Whatever advantages that might exist for being a “learned profession,” labor and business laws are not one of them. The rules that enforce minimum wage and overtime pay come with exemptions for “learned” professionals, meaning that, architectural workers don’t have access to (they are exempt from) this labor right. Labor law in the US says that salaried workers whose yearly income is under $47,476 yearly ($913 per week) need to be paid time and half for hours that exceed 40 hours a week. In other words, architectural workers whose salaries are under this threshold (many) should get overtime pay … except for those that are participants in the “learned professions”. Those for whom overtime pay is excluded are the following: “The employee’s primary duty must be the performance of work requiring advanced knowledge, defined as work which is predominantly intellectual in character and which includes work requiring the consistent exercise of discretion and judgment; the advanced knowledge must be in a field of science or learning; and the advanced knowledge must be customarily acquired by a prolonged course of specialized intellectual instruction.”[3] Let’s stop being “learned” and get our just rewards!

2. Certification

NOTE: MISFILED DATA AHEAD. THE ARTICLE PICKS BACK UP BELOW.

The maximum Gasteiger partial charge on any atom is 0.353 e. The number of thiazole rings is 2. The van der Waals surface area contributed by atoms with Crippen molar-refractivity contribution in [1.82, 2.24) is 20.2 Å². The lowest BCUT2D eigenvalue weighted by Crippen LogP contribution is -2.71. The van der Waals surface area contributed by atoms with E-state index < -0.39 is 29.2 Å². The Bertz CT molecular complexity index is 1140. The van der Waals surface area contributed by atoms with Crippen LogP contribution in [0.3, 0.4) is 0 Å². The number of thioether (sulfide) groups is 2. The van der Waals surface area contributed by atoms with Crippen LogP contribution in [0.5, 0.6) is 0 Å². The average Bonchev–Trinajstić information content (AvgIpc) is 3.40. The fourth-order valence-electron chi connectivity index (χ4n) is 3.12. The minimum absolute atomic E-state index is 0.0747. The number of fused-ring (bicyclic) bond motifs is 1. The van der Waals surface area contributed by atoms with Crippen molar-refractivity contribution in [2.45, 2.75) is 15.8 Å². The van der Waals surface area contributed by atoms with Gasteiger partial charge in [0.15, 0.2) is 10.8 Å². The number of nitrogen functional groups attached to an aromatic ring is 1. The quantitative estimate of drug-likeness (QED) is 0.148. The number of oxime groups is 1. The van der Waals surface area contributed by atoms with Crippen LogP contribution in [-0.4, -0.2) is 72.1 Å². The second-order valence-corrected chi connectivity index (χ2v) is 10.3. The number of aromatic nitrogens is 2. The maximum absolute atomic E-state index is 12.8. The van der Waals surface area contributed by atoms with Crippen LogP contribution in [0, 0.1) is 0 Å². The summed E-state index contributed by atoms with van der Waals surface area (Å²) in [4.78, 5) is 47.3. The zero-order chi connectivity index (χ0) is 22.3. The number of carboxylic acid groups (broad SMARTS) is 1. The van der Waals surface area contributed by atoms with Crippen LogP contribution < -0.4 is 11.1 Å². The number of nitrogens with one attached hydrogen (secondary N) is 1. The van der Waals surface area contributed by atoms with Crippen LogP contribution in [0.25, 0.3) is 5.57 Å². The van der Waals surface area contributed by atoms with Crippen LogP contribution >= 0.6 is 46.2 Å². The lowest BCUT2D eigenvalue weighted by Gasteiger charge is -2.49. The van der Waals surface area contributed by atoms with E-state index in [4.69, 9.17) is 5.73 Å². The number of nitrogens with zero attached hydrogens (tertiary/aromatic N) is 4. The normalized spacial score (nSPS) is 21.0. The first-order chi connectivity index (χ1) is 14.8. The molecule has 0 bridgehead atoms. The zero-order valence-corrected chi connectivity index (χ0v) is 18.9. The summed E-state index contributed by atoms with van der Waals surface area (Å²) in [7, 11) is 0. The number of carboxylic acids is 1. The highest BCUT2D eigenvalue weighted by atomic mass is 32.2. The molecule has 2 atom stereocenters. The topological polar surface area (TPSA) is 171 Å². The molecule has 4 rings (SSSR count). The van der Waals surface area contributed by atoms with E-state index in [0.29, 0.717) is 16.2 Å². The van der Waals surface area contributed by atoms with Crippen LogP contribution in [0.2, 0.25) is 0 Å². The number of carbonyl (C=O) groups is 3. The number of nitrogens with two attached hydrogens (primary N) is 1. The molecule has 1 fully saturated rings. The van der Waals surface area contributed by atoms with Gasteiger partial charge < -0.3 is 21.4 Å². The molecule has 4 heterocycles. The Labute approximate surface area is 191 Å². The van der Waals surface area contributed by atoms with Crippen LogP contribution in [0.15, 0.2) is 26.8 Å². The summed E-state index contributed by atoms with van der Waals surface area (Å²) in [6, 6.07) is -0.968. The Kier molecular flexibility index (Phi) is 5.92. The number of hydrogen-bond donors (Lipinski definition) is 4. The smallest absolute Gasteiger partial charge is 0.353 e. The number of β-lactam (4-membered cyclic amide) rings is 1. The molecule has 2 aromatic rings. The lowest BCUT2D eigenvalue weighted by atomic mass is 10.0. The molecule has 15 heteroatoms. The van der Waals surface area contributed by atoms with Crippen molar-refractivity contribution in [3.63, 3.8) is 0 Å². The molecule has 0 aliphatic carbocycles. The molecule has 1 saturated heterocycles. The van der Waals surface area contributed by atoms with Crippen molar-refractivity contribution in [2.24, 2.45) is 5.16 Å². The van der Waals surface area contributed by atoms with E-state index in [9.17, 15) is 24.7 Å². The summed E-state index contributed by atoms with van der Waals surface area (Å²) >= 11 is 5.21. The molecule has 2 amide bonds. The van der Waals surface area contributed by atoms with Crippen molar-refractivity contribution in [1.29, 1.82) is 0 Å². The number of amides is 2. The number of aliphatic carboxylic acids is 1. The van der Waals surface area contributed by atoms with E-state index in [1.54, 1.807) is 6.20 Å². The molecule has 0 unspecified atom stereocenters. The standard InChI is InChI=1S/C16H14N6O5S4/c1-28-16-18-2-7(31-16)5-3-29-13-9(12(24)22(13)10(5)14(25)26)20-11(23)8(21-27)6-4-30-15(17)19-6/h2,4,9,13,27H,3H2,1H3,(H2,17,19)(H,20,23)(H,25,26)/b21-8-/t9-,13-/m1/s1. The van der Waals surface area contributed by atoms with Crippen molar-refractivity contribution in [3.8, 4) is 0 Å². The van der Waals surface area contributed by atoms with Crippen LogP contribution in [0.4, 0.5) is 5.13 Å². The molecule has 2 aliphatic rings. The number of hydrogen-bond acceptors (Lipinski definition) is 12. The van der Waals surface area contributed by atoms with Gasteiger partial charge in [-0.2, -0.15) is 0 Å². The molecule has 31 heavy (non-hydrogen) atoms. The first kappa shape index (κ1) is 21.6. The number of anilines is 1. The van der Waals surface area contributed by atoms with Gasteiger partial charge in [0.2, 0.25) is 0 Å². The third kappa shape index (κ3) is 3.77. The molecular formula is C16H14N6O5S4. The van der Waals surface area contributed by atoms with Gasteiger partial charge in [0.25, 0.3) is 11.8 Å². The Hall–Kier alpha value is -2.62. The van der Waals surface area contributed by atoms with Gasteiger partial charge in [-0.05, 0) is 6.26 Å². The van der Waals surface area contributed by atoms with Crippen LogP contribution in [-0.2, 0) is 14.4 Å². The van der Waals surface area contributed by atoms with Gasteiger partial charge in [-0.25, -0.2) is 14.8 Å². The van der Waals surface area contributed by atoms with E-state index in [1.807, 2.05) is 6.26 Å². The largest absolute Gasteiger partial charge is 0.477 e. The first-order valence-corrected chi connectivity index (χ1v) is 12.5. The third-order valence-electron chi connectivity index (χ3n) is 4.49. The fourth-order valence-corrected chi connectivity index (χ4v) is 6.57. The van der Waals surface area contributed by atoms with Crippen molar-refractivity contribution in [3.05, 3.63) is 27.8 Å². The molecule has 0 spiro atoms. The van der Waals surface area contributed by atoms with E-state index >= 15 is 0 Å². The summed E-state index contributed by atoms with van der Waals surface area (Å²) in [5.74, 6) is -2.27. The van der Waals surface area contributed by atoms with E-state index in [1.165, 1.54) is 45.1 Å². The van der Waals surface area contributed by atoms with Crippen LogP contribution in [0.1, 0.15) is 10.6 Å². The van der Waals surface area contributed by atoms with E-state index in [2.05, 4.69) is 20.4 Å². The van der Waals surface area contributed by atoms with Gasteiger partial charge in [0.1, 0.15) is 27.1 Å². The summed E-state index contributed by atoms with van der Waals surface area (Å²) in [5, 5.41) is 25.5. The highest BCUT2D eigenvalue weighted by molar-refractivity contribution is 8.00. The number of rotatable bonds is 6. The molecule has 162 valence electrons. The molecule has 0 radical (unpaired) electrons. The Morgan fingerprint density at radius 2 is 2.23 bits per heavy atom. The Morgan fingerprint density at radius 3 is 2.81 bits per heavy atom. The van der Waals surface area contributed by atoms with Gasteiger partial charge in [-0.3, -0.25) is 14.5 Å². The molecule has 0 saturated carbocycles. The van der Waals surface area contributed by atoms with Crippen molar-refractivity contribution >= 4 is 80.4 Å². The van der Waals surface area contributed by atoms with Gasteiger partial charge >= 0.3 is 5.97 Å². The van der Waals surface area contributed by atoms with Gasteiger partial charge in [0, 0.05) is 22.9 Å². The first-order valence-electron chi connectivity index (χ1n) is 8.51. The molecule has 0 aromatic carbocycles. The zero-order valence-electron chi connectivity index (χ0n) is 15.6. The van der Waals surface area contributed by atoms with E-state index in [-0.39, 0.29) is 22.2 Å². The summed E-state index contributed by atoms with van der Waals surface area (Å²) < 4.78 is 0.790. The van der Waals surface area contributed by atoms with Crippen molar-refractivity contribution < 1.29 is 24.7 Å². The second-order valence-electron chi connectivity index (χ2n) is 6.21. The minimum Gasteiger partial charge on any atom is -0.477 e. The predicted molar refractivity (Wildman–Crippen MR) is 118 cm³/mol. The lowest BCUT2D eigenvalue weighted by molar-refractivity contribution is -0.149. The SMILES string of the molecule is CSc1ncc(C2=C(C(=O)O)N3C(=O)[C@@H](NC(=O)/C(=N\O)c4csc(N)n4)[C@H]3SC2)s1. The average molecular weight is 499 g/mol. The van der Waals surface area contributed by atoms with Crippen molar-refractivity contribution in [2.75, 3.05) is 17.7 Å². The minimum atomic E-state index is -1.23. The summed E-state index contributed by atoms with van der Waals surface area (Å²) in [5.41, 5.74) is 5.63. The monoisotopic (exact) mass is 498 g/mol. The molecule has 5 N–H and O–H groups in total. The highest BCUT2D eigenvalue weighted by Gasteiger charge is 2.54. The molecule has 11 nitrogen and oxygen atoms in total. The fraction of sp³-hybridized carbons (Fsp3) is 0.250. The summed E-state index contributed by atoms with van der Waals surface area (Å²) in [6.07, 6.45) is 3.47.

If one thinks that the main or only reason to get licensed is to guarantee qualification, there are other options. Certification is a system used in other industries, such as aviation, to guarantee sufficient training. Unlike licensing that is administered by the state, certification is managed by the specific industry. The state ensures, for the public, the safety of and fair access to an industry; industry certification ensures that those operating in the field comply with what it determines is essential competency in the field. Ironically, while the state is meant to look out for the public’s interest, its main function is making sure that prices remain competitive and as low as possible, something that produces not better or more ethical practices but, rather, a race to the bottom as firms in a given industry figure out how to cut costs to compete, never a guarantee of delivering the best service to our clients.